by Michael S. Kaplan, published on 2005/09/13 03:16 -04:00, original URI: http://blogs.msdn.com/b/michkap/archive/2005/09/13/463943.aspx
On Sunday night I posted about a small fact in CJK fonts, when I talked about Fonts that are 'fixed-width' even if they do not claim to be.
I thought I would talk about a few other things about some of those fonts (the fixed width ones)....
Whether one looks at
the Gulim font used in Korean (abcdefghijklmnopqrstuvwxyz),
Or the SimSun font used for Simplified Chinese (abcdefghijklmnopqrstuvwxyz),
Or the MingLiU font used for Traditional Chinese (abcdefghijklmnopqrstuvwxyz),
Or the MS Gothic font used for Japanese (abcdefghijklmnopqrstuvwxyz),
There are few people who are used to typical fonts with the regular Latin A-Z glyphs like Arial or Tahoma who will claim that they enjoy the visual appearance of those letters in these CJK fonts. And it is not just the fixed width aspect of the letters that I talked about the other day which makes them look different....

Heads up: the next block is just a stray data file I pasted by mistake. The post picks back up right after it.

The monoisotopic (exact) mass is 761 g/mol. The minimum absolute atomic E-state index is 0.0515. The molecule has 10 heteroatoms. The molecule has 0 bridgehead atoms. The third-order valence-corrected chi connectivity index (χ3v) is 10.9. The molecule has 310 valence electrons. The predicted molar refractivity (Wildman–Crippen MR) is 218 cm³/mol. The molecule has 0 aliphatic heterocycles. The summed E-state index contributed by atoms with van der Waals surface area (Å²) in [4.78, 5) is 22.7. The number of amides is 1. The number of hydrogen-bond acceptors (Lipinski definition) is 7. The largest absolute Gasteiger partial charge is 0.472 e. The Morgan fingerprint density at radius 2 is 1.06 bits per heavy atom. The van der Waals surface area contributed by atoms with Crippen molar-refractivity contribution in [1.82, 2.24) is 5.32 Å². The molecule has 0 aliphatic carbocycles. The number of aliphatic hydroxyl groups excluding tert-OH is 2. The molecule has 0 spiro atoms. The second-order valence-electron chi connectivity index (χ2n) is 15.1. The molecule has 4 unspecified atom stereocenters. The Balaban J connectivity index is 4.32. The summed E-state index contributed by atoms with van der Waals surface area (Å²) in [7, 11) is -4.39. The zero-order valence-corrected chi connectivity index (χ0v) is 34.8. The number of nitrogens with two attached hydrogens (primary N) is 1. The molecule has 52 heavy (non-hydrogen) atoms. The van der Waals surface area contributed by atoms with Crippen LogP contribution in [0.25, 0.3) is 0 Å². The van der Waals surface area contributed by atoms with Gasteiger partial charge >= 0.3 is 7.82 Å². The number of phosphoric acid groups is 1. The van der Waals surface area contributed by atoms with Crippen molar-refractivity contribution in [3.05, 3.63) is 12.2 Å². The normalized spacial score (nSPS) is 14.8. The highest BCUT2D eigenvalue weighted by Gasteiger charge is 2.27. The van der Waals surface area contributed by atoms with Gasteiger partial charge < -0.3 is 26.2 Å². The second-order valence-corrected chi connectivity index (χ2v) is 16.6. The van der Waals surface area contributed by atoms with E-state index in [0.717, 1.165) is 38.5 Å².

Compare it to Courier New and see what *it* does (abcdefghijklmnopqrstuvwxyz).
See the difference in the descenders? Those are the little pieces of letters like the bottom of lowercase g, j, p, and q that stick out underneath the base of the letter. For most CJK fonts, an effort is made to make them not stick out as far. So that it is more within the same "block space" used by each letter.
But maybe it is perfectly reasonable to expect if you are using a font that contains 20,000 or more ideographic characters that work hard to fit within a specific block that you would want the latin characters to also fit within that block. So perhaps what looks strange to some people actually looks perfectly fine to someone who is using one of these fonts....
This post brought to you by "g" (U+0067, a.k.a. LATIN SMALL LETTER G)
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